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Think Outside The Box

UK school removes workbook after objections to portrayal of Hinduism

A school in England has apologised and removed a workbook from its website following protests from several parents and British Hindu organisations over a reference to terrorism within a section on Hinduism.

Langley School in Solihull, in the West Midlands region of England, said on Wednesday that the document, ‘GCSE Religious Studies: Religion Peace and Conflict Workbook’, was purchased externally a few years ago and has now been removed from circulation.

“Unfortunately, this document was purchased externally several years ago and not produced by our staff at our school. We can assure you that it is not used in school,” Langley School said in a statement.

“The resource was immediately removed from our website. We apologise for any offence caused,” it said.

The workbook, which falls under the Religious Studies module for GCSE Year 10-11 stage pupils aged around 15, had a stamp that reflected an official clearance by the examinations authority for England, Wales and Northern Ireland, AQA.

“We didn’t produce the workbook that’s been shared on social media and our logo was used on it without our permission,” said an AQA spokesperson.

“Some of the material in it seems to have come from a textbook – we’ve spoken to the publisher, which has withdrawn the book from sale while it addresses the issue,” said the spokesperson.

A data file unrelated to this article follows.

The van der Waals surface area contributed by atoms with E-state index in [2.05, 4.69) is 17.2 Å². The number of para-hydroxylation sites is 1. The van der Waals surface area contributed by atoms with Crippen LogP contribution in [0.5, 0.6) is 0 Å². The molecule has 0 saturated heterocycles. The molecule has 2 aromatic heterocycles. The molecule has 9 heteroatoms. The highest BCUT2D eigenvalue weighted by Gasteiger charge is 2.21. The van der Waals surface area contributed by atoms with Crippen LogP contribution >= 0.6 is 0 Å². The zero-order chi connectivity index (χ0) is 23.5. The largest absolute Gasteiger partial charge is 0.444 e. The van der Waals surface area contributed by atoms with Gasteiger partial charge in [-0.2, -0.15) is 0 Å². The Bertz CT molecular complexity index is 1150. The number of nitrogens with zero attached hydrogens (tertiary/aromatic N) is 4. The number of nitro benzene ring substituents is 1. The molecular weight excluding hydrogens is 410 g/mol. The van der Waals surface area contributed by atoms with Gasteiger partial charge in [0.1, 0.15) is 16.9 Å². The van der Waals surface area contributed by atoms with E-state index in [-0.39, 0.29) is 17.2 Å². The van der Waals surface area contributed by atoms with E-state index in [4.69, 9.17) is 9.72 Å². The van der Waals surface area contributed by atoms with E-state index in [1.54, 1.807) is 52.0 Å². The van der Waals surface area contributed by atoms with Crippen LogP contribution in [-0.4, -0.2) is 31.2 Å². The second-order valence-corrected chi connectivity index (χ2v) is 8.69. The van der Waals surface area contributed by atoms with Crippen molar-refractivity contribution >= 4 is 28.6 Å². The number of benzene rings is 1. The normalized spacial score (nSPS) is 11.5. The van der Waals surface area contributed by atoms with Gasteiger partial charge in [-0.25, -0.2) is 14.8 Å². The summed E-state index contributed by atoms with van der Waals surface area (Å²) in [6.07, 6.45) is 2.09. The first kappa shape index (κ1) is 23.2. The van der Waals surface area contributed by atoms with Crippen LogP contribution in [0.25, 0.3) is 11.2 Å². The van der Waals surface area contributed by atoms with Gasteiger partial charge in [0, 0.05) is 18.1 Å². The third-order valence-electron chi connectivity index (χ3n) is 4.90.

Angry parents and Hindu groups had taken to social media and highlighted segments of the text, which made references to the ‘Mahabharata’ and war being justified in order to “preserve dharma”.

Hindu Council UK said it had received a complaint from a father, who sent screenshots from a book his son was using in Cumbria in north-west England, and written to the school authorities urging an investigation.

“Happy to see action being taken. However, sadly this workbook is in use by many schools in England and now will create false image of Hinduism in young minds,” Hindu Council UK said in a statement.

Hindu Forum of Britain (HFB), another umbrella organisation, issued a letter to AQA and called for action.

“The statement regarding Hinduism in the section on ‘Religious beliefs, teachings, and attitudes about the meaning and significance of justice’ on page 4 is completely misrepresented, vexatious, inaccurate and meant to teach wrong beliefs about Hindus to impressionable children,” read the letter by HFB Chair of Religious Education Dr Ramesh Pattni, addressed to the AQA Board.

“We suspect that there may be a political agenda behind how Hindu beliefs and practices have been portrayed in your workbook, especially in relation to another religion,” the letter added.

The controversial text used within the workbook seems to have been copied from a textbook published by Hodder, which has since been withdrawn from sale.